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A. Mary Murphy

"MINIVER CHEEVY" EDWIN ARLINGTON ROBINSON (1910) Although in many ways a poet of the 19th century, Edwin Arlington robinson is an important transitional figure whose poems inspired many 20th-century poets. "Miniver Cheevy" is the first American poem to express dissatisfaction with the modern age by satirically contrasting it with earlier eras. In this sense the poem anticipates T. S. eliots the waste land (1922) and Ezra pound's "Hugh Selwyn Mauberley" (1920). Although Robinson's poem engages the perception of difference between the present and the past mostly for comic purposes, it provides an example of 20th-century poets' sense of attenuated cultural and artistic life in the modern age.

The speaker of the poem subtly delineates Miniver's situation, which, as Wallace Anderson points out, is suggested by the word vagrant and the phrase "on the town," meaning "to be supported by the town, a charity case. Miniver ... is the town ne'er-do-well, the town loafer" (107). But Miniver perceives his condition as a cruel accident of fate. He believes that had he been born to an earlier age, he would have known romance and created art. Instead his untimely and prosaic existence is a burden that he must bear tragically but philosophically. While presenting Minivers appraisal of his situation, the poem provides no support for his opinion; rather, it undermines Miniver's false sense of martyrdom with exaggerated diction, and excessive repetition.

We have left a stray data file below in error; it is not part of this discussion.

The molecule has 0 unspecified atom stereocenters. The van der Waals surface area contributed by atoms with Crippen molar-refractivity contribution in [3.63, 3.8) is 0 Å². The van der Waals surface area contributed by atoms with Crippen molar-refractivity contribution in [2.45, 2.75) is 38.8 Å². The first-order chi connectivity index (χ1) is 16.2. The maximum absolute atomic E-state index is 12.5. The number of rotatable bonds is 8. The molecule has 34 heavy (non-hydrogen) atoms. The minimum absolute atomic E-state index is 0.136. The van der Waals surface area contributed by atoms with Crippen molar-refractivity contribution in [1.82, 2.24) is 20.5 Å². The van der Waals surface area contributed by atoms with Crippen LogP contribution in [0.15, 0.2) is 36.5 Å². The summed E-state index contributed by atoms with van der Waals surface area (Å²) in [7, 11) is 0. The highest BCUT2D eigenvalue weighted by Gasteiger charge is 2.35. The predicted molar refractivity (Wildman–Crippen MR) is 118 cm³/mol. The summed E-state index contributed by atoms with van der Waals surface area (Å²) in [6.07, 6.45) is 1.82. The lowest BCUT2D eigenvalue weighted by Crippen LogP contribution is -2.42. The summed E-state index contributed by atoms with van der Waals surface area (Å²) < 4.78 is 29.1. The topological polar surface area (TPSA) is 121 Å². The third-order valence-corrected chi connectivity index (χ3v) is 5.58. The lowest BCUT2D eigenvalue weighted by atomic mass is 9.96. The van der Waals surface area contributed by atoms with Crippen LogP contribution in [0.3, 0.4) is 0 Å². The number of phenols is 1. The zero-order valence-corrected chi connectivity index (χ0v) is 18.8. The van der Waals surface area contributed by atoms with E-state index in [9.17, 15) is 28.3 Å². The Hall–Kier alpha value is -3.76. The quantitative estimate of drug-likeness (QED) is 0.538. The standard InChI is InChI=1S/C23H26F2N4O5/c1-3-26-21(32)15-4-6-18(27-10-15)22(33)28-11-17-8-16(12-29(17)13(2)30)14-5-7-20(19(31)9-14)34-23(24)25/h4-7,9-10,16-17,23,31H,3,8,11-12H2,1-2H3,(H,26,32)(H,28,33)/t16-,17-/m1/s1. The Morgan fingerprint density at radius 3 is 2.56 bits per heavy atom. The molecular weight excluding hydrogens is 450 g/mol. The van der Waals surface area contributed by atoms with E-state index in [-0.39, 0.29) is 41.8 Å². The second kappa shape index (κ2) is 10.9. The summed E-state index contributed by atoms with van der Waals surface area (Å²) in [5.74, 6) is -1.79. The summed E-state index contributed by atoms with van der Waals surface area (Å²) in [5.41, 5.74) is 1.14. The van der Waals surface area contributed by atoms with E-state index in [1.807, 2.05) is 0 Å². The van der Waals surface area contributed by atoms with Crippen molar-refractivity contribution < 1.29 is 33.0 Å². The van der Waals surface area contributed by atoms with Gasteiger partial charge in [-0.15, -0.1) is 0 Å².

The first stanza of the poem initiates the ironic tone. Hyperbolic verbs, such as "assailed," expose Miniver's notion that he is a kind of romantic sufferer. Moreover the final line is deliberately truncated so that the solemnity of the rhythm is undercut: "He wept that he was ever born, / And he had reasons." In the third stanza, feminine rhymes (ending in unstressed syllables,) give a humorous, mock-heroic tone to Miniver's fantasies about living in the legendary ages of King Arthur or the Trojans ("Priam's neighbors"), of whom he dreams while "resting" from his decidedly less than Herculean "labors." When rhymed with "labors," "neighbors" not only sounds comically forced and stilted but also echoes the melodramatic falling rhythm.

The concluding stanzas more directly mock Miniver's self-pity. In the penultimate stanza, the repetition of the verb "thought" sarcastically undermines Minivers self-commiseration. As Anderson notes, "the addition of the fourth 'thought' changes the tone of the stanza entirely, making it absurd" (107). The last stanza provides Miniver's convenient excuse for drowning his sorrows in alcohol: He was born to the wrong time. The rhyming of "thinking" and "drinking" suggests not only that his drinking comes from thinking about his fate but also that his drinking influences his thinking, his bathetic delusion of being destined to languish in a fallen era.

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